We had a busy weekend here at the Triangle N. I washed five loads of laundry, our family was filmed by a camera crew for inclusion in a documentary on modern-day cowboy life, and I made brownies with the kids.
Wait. What? That’s exactly what I thought when renowned photographer John Langmore called while I was idly browsing through sweaters at a thrift store and asked if his crew come film me and the kids.
“Sure,” I replied. Then I rushed home and scrubbed the baseboards with a toothbrush.
Not really. But when I imagined my home through the lens of a video camera which would later transmit the scene to untold number of viewers, I did notice a few cobwebs I’d been neglecting. I vacuumed the ceiling corners, wiped off the counter tops, and resisted a deeply felt urge to paint an accent wall and refinish the floors.
Because the film company, Ultralite Films, wanted to document a remote ranch wife and her children in their natural setting. For us, this includes plenty of dust and back issues of Western Horseman scattered across the floor.
John, along with Bud Force, Hank Wizrodt and others working hard at 1922 Films headquarters, are making a movie that captures the essence of today’s real working cowboys and their families. To do so, they are traveling to several ranches across the Western United States and filming everyday scenes. Titled “COWBOYS: A Documentary Portrait,” the film is scheduled for completion next fall.
After they got some riveting footage of me taking laundry off the line and the kids roping the dog, we headed up to the wagon camp to visit my husband. Jim, along with the rest of the cowboy crew, had been camped out on the far reaches of the ranch for several weeks, and me and the kids missed him.
Before we left, I had a stern talk with the children about the importance of keeping their clothes on while the cameras were rolling. At one point, Grace took off her shirt and claimed that her belly button was hot. I put her shirt back on, then told her I’d tried the same excuse at a bar one night in Chico, California, and nobody believed me, either.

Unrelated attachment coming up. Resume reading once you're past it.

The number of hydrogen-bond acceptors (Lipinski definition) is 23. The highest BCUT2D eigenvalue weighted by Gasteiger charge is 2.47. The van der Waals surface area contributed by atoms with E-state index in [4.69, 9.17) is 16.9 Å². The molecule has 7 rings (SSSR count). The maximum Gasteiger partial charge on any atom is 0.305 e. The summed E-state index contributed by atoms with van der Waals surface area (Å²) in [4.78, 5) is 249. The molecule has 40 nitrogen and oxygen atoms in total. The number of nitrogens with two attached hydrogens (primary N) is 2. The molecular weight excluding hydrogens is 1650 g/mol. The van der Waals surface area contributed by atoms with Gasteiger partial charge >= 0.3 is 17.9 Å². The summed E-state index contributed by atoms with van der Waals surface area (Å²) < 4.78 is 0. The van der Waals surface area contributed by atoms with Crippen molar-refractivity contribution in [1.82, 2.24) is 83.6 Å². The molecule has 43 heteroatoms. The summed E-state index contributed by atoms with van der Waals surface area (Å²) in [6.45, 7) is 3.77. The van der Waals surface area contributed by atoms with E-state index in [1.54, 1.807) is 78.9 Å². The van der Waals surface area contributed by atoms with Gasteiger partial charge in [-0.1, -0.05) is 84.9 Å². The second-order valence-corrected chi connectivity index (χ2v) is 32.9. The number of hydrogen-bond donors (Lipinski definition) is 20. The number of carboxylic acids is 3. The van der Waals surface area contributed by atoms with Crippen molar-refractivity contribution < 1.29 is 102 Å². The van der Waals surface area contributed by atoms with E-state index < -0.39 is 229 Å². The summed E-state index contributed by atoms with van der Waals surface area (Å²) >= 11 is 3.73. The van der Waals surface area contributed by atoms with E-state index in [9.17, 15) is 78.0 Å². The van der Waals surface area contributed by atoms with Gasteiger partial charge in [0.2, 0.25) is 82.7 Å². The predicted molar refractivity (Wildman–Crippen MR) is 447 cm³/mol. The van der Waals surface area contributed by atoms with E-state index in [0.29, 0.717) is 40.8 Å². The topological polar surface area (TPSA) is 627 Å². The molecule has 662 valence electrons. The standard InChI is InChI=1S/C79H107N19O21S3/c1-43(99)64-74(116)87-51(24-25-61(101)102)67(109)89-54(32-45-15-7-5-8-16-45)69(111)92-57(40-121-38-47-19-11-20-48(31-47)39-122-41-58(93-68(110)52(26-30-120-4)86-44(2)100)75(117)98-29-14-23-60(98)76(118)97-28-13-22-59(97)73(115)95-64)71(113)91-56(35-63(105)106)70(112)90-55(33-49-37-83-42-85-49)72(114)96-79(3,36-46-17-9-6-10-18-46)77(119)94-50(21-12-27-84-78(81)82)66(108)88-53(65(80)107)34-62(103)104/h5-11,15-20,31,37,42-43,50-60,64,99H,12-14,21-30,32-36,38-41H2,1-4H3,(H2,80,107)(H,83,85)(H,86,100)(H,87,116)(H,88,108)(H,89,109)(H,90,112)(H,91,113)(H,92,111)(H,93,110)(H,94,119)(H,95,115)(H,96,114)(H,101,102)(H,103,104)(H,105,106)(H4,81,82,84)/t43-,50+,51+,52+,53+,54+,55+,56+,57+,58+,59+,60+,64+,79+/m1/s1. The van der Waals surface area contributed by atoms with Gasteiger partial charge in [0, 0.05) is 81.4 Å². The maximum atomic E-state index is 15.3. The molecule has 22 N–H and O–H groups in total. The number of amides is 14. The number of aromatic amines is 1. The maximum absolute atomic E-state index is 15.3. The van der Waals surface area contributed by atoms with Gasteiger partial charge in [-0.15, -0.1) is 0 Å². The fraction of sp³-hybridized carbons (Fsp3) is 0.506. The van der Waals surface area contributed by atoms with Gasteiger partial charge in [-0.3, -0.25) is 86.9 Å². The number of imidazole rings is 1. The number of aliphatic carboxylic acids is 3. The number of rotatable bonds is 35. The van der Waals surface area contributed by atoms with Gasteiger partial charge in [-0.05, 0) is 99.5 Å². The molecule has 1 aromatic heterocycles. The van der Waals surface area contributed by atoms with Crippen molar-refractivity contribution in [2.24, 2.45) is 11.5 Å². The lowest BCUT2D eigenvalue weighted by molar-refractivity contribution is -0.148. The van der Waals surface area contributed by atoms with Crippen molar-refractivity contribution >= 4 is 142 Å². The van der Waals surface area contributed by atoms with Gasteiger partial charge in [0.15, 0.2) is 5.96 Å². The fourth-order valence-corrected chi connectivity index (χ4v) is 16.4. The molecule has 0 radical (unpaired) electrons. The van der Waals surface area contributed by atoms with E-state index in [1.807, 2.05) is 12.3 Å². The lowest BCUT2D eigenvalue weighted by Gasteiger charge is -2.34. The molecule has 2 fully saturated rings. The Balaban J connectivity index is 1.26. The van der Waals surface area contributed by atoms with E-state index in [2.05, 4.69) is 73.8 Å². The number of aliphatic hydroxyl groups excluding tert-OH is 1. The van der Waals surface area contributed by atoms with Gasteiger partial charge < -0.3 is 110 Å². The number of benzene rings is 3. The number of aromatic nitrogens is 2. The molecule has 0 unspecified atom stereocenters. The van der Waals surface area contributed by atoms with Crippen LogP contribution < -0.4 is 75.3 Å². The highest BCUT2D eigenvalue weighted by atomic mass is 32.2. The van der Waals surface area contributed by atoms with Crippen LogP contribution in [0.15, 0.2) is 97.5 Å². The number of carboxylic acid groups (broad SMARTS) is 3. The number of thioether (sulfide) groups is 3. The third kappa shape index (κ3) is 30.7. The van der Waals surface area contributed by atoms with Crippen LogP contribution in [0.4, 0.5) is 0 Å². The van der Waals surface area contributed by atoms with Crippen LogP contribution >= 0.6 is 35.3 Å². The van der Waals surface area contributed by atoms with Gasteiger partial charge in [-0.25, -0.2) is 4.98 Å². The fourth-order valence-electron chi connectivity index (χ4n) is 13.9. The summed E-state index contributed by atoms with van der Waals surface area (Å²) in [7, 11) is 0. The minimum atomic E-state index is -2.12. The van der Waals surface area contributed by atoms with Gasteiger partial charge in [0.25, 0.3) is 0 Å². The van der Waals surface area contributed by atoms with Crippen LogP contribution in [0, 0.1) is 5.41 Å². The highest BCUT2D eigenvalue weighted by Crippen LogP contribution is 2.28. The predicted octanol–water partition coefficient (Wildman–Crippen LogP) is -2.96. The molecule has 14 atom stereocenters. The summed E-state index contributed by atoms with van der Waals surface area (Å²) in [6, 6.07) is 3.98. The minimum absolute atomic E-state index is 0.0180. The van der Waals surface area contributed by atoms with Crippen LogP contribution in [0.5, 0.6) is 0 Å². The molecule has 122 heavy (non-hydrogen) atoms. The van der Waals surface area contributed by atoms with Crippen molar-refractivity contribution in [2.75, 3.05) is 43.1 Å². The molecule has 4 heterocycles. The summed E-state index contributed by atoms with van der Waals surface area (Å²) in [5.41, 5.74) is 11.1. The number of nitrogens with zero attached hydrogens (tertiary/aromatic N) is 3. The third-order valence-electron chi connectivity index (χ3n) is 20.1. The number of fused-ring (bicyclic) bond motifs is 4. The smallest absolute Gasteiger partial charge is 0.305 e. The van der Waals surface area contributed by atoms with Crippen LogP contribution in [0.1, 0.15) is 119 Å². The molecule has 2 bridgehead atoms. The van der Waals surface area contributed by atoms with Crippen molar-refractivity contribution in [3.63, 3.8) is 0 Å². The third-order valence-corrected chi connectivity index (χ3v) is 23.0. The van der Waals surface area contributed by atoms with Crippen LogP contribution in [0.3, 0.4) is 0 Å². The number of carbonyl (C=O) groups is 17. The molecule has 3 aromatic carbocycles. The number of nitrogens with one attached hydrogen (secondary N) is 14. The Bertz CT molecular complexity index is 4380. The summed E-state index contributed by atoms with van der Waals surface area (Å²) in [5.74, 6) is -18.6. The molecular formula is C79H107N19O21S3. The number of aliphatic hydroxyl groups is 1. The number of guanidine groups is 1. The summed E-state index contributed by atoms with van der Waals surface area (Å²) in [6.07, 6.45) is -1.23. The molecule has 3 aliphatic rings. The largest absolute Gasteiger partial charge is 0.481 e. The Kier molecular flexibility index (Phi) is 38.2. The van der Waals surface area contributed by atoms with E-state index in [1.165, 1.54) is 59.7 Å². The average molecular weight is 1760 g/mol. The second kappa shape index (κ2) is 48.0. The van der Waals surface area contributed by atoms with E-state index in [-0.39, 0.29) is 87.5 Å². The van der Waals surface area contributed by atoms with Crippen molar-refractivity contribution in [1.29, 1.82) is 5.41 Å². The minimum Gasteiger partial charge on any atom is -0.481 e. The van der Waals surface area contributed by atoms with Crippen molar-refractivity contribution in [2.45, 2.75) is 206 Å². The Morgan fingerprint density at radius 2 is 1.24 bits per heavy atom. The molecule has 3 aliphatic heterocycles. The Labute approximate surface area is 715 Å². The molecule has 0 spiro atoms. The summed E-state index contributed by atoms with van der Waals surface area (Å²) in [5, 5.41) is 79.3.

The guys filmed our little family reunion at the branding corral, then shot the cowboys eating lunch and roping some cattle in a brushy draw. They wanted to film me driving down a crude dirt road through a steep, rocky canyon, but I had put two dirty diapers in a plastic Walmart bag and tied it to the roof, which kind of ruined the shot.
Having a the film crew out was a blast, and not just because it motivated me to deep clean my house and fix beef and potatoes for a crowd. Like my mom said, I’ll do anything for company. We live 2 1/2 hours from town down 50 miles of dirt road, so it was fun to share our unique way of life with others who aren’t able to see it up close and personal every day. The movie is designed to appeal to not only cowboy folks, but also big-city folks, international folks, and all other kinds of folks, so our smiling faces and laundry on the line may one day be seen in countless theaters and homes all across the country and beyond. I’m just glad I had the foresight to remove the Halloween-sized cobwebs from the front window and the children remained fully clothed.
If you’d like to see the movie trailer, click here. Insider info: my husband is riding the bay horse through the beautiful meadow with the mountains in the background during the aerial footage in one of the opening scenes. If you think he looks like a long, tall drink of sexiness in shotgun chaps, then join the club. I may or may not already be the president, secretary and treasurer of that club.
Here, Hank videos two of the cowboys tying a calf down for range branding while Bud crouches down for a different angle and my two kids look on. This picture was taken after the crew ate lunch and before Bud climbed over the fence and almost got taken out by an irate bovine while he had a camera up to his face. Nobody laughed.*
*This is a total lie. We all laughed.